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The ‘bachelor president’ Kenya never had


The Late Njoroge Mungai, Former Cabinet Minister

He was in Kenya’s cabinet as the first Minister for Foreign Affairs in 1963. The curtain finally fell on Dr Njoroge Mungai's illustrious life, Kenya’s first American-trained physician, who passed on aged 88.

Besides Attorney General Charles Njonjo, Dr Mungai was the other celebrated senior bachelor in Kenyatta’s inner court. The alumnus of Stanford University Medical School Class of 1957, where he was the only black student, had open flings and led a flamboyant lifestyle, making him an influential playboy “more at ease in casinos than at the ministry,” notes David Branch in his 2011 book, 'Kenya: Between Hope and Despair, 1963-2011.'

In Jomo Kenyatta twilight years, the men considered likely to succeed him were “Moi by virtue of being the vice-president,” writes Koigi wa Wamwere in 'The People’s Representative and the Tyrants.' Adds Koigi: “Second, there was Dr Njoroge Mungai...Kenyatta’s nephew, personal doctor, a favourite of British multinational interests, and the most ambitious of all Gema top-dogs.”

Dr Mungai’s ambitions were pared with dismissive remarks like, “We don’t want a bachelor president!” Njonjo and Dr Mungai quit the bachelors' club in 1972. One speaker jokingly toasted to Mungai during the wedding thus: “From now on, all your affairs must be foreign!”


Dr Mungai’s nemesis was Njonjo, who wrote detention orders at his Muthaiga home in Dr Mungai’s presence to flex the extent of his political biceps, Duncan Ndegwa notes in his 2009 memoir, 'Walking in Kenyatta Struggles: My Story.'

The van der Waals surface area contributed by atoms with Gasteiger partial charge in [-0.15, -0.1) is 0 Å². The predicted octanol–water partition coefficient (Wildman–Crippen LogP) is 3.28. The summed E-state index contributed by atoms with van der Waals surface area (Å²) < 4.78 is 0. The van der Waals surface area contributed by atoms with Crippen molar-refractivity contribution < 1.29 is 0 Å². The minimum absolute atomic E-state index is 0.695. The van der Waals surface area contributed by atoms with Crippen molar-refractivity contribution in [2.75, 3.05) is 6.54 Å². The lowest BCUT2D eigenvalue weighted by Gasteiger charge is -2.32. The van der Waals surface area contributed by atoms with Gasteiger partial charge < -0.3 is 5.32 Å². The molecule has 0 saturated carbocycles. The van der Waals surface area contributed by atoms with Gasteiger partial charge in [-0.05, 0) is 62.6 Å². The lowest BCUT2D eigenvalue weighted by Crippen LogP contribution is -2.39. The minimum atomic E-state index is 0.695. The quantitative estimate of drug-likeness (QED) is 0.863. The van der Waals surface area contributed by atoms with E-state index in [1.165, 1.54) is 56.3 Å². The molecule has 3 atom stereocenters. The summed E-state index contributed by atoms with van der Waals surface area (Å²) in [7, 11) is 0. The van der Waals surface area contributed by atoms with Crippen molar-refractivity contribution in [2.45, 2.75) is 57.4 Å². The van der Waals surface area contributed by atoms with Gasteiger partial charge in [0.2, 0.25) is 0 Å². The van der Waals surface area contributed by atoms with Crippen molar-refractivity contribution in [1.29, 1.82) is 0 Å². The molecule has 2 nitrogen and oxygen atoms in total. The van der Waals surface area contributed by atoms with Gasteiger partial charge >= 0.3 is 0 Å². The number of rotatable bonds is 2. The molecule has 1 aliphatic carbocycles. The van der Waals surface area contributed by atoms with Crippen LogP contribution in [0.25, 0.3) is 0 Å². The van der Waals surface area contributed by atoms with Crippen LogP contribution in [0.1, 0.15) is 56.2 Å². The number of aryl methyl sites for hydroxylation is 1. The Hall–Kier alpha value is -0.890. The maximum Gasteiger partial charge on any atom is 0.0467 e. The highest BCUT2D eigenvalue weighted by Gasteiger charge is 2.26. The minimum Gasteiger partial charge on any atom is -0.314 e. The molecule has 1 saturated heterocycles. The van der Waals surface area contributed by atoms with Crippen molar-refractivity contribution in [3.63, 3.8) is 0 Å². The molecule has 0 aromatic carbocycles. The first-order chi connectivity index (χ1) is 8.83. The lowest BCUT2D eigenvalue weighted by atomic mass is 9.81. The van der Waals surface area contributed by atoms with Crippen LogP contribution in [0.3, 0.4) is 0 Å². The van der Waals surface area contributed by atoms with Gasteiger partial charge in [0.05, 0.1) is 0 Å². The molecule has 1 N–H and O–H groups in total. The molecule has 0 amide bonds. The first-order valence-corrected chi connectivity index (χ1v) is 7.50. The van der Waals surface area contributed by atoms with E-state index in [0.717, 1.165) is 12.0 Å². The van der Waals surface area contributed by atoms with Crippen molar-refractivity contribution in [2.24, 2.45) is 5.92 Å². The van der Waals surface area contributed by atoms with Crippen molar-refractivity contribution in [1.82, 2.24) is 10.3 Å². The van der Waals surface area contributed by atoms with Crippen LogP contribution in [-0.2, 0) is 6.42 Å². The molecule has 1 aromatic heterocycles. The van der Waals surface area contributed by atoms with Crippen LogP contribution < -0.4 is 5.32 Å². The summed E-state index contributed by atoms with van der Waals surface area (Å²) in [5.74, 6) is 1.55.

Njonjo swore that Dr Mungai would never be Dagoretti MP, dismissing him in Kikuyu: “uguthie guthandura bembe!” (You will go shell dry maize), effectively condemning the man who arrived in Stanford with three cents to political Siberia for five years until 1979, when he recaptured the Dagoretti seat.

The son of a cook whom Stanford students recalled as bright with ‘a different future than the rest of us’, achieved many things: Setting Kenya’s health care system and the University of Nairobi's School of Medicine as health minister, upgrading Dagoretti High School from a detention camp, and lobbying for Nairobi to host UNEP headquarters, the first and last UN agency in the third world.

The dapper doctor retired in his two-storey, brick affair decorated with a stuffed lion, cheetah and leopard rugs, in 1991. He chaired Nas Servair, Africa’s largest airline caterers, besides running Magana Flowers, the 18-hectare floriculture farm in Kikuyu, off the Nairobi-Nakuru highway. The name Magana is derived from Magana Njoroge Mungai.

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